But then nor could she have foreseen

Bakers Delight
family rises to
the challenge in
dengue program
When Lesley Gillespie was a science undergraduate at
Monash in the mid–‘70s, she had no idea that she would
return to become a major donor to a global research
program driven from the faculty in which she studied.
But then nor could she have foreseen
that she would marry baker Roger
Gillespie and form the hugely successful
Bakers Delight business which turns
over $600 million annually.
possibilities and look forward to a long
The Gillespie Family Foundation has
made a generous donation to the
Eliminate Dengue: Our Challenge
program, headed by the Dean of the
Faculty of Science, Professor Scott
O’Neill. The Gillespies hope to be
ongoing supporters of the breakthrough
research and the O’Neill group believing
strongly in the approach.
Roger Gillespie says: “Scott O’Neill’s
done so much work, and he appears, from
my perspective, to be on the cusp of a
major breakthrough – if we can accelerate
that to help make it happen it would be a
great thing for the world at this time.”
The Eliminate Dengue program aims to
curb the spread of the disease, which
affects millions of people each year in
more than 100 countries. Dengue fever is
ranked by the World Health Organization
(WHO) as the most rapidly spreading
viral disease, with a 30-fold increase
over the past 50 years. It estimates that
more than 2.5 billion people are at risk of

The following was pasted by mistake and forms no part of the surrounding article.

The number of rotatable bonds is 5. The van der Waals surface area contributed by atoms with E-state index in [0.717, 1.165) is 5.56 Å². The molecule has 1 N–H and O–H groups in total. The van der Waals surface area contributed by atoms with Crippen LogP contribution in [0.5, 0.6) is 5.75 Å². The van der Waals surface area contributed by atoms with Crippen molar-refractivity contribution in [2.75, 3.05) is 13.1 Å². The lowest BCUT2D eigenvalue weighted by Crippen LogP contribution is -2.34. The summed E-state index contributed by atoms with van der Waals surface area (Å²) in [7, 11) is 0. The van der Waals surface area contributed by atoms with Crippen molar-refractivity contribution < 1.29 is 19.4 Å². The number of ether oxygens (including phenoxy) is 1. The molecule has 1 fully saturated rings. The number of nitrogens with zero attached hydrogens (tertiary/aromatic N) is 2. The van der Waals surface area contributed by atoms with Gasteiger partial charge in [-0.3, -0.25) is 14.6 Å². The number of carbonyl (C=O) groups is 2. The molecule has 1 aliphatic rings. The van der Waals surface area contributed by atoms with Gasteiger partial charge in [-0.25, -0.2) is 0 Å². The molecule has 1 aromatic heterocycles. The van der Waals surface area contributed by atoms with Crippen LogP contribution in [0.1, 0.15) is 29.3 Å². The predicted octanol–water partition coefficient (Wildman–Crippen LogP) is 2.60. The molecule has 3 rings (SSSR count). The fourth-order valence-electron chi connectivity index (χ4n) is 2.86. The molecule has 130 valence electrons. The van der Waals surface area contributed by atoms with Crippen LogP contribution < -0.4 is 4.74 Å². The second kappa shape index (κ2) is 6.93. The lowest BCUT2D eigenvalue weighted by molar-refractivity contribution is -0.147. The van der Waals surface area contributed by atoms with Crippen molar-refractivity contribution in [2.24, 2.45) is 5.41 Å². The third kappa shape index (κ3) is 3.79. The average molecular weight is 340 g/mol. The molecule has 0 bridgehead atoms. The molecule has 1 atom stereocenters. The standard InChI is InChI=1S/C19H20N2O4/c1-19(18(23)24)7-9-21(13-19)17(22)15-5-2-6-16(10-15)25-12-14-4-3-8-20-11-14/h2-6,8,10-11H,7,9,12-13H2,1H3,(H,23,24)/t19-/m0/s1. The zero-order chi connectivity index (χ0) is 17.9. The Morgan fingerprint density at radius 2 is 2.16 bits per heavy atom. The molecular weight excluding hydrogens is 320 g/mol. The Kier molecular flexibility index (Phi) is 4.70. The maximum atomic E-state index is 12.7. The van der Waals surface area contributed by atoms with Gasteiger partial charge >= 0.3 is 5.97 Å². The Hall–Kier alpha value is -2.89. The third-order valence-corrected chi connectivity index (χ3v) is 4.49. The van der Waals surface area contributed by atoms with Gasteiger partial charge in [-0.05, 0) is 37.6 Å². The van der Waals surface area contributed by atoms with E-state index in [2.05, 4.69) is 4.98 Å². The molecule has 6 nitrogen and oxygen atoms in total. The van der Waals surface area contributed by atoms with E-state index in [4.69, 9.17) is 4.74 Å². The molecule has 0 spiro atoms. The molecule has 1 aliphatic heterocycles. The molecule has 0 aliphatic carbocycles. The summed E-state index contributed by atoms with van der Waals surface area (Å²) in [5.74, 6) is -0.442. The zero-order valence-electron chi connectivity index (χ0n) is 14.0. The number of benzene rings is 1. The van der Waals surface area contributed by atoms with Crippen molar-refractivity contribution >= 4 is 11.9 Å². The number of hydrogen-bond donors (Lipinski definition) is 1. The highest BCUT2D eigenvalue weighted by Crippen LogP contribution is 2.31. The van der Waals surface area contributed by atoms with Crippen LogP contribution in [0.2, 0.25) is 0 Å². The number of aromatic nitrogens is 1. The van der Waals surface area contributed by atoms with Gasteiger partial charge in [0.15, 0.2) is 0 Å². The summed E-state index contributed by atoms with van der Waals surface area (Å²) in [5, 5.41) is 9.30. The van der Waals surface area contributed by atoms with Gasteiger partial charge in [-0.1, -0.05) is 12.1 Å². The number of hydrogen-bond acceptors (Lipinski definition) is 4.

acquiring the disease.
The program uses naturally occurring
bacteria, Wolbachia, that reduce the
ability of mosquitoes to pass dengue
between people. The program scientists
hope to seed wild mosquito populations
with the bacteria through controlled
releases of Wolbachia-infected
mosquitoes that will then breed with the
wild mosquito population.
The program is currently field testing
in four countries and is expanding and
gearing up for large scale efficacy trials
over the next few years.
Professor O’Neill says: “We are very
grateful to have the Gillespie Family
join our program as key philanthropic
partners. Without philanthropy,
research programs such as ours, would
struggle to continue their work. The
family is supporting us in developing
a means of getting mosquito larvae
into communities in the developing
world. We are all very excited by the
Photo Credit: Julian Kingma (The Australian)
The Gillespies are enthused by the
potential of the project.
“What I like is that it’s
brilliant in its simplicity,”
says Lesley Gillespie.
“We just all thought
it was a good way of
getting it out there.”
The Gillespie Family Foundation is run
by the couple, their children, Elise, 33,
and Aaron, 35, and their spouses David
Christie and Meghan Gillespie.
Formed in 2013, it was a natural
progression in giving for Lesley and
Roger Gillespie who had been donating
to various causes for years, either
personally or through Bakers Delight.
Bakers Delight, which turns over almost
$600 million annually – ranking 63rd on the
IBIS Top 500 list – has 700 franchisees
spread throughout Australia, New
Zealand, and as far afield as Saskatoon
Canada, a rural community where one
customer turns up to the highly popular
bakery on his tractor. Theirs is a private
company with no plans to go public.
Aaron Gillespie oversees the family’s
78 Canadian stores, COBS Bread, while
Elise and David are both managers
working in the Melbourne headquarters.
Bakers Delight will soon open a store in
east coast America.
If you would like to discuss giving to the Eliminate Dengue program or Science
at Monash call Enrica Longo, Director External Engagement, +61 3 9903 4855.